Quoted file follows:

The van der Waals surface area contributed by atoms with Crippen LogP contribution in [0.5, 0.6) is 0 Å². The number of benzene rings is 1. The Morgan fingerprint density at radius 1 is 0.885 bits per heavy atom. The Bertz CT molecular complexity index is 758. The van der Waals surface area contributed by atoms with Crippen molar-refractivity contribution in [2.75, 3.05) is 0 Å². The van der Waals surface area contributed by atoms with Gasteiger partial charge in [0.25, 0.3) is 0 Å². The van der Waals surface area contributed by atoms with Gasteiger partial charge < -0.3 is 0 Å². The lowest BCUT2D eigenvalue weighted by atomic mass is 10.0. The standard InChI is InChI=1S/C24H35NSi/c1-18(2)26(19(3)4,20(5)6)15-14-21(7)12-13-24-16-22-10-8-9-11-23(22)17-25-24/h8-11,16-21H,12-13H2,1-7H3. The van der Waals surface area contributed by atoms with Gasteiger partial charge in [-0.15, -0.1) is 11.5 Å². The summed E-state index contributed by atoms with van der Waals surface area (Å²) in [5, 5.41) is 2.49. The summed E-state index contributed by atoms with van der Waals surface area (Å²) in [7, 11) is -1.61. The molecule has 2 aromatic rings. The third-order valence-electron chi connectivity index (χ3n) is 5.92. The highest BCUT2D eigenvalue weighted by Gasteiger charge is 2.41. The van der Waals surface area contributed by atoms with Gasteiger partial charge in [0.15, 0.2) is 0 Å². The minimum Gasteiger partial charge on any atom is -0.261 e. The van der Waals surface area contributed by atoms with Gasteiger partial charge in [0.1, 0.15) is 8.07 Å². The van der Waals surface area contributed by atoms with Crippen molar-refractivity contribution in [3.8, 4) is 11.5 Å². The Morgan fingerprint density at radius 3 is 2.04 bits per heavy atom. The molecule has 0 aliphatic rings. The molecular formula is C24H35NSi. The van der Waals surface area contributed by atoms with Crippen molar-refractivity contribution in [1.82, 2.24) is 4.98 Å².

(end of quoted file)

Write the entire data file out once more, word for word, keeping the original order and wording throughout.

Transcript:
The van der Waals surface area contributed by atoms with Crippen LogP contribution in [0.5, 0.6) is 0 Å². The number of benzene rings is 1. The Morgan fingerprint density at radius 1 is 0.885 bits per heavy atom. The Bertz CT molecular complexity index is 758. The van der Waals surface area contributed by atoms with Crippen molar-refractivity contribution in [2.75, 3.05) is 0 Å². The van der Waals surface area contributed by atoms with Gasteiger partial charge in [0.25, 0.3) is 0 Å². The van der Waals surface area contributed by atoms with Gasteiger partial charge < -0.3 is 0 Å². The lowest BCUT2D eigenvalue weighted by atomic mass is 10.0. The standard InChI is InChI=1S/C24H35NSi/c1-18(2)26(19(3)4,20(5)6)15-14-21(7)12-13-24-16-22-10-8-9-11-23(22)17-25-24/h8-11,16-21H,12-13H2,1-7H3. The van der Waals surface area contributed by atoms with Gasteiger partial charge in [-0.15, -0.1) is 11.5 Å². The summed E-state index contributed by atoms with van der Waals surface area (Å²) in [5, 5.41) is 2.49. The summed E-state index contributed by atoms with van der Waals surface area (Å²) in [7, 11) is -1.61. The molecule has 2 aromatic rings. The third-order valence-electron chi connectivity index (χ3n) is 5.92. The highest BCUT2D eigenvalue weighted by Gasteiger charge is 2.41. The van der Waals surface area contributed by atoms with Gasteiger partial charge in [0.15, 0.2) is 0 Å². The minimum Gasteiger partial charge on any atom is -0.261 e. The van der Waals surface area contributed by atoms with Gasteiger partial charge in [0.1, 0.15) is 8.07 Å². The van der Waals surface area contributed by atoms with Crippen molar-refractivity contribution in [3.8, 4) is 11.5 Å². The Morgan fingerprint density at radius 3 is 2.04 bits per heavy atom. The molecule has 0 aliphatic rings. The molecular formula is C24H35NSi. The van der Waals surface area contributed by atoms with Crippen molar-refractivity contribution in [1.82, 2.24) is 4.98 Å².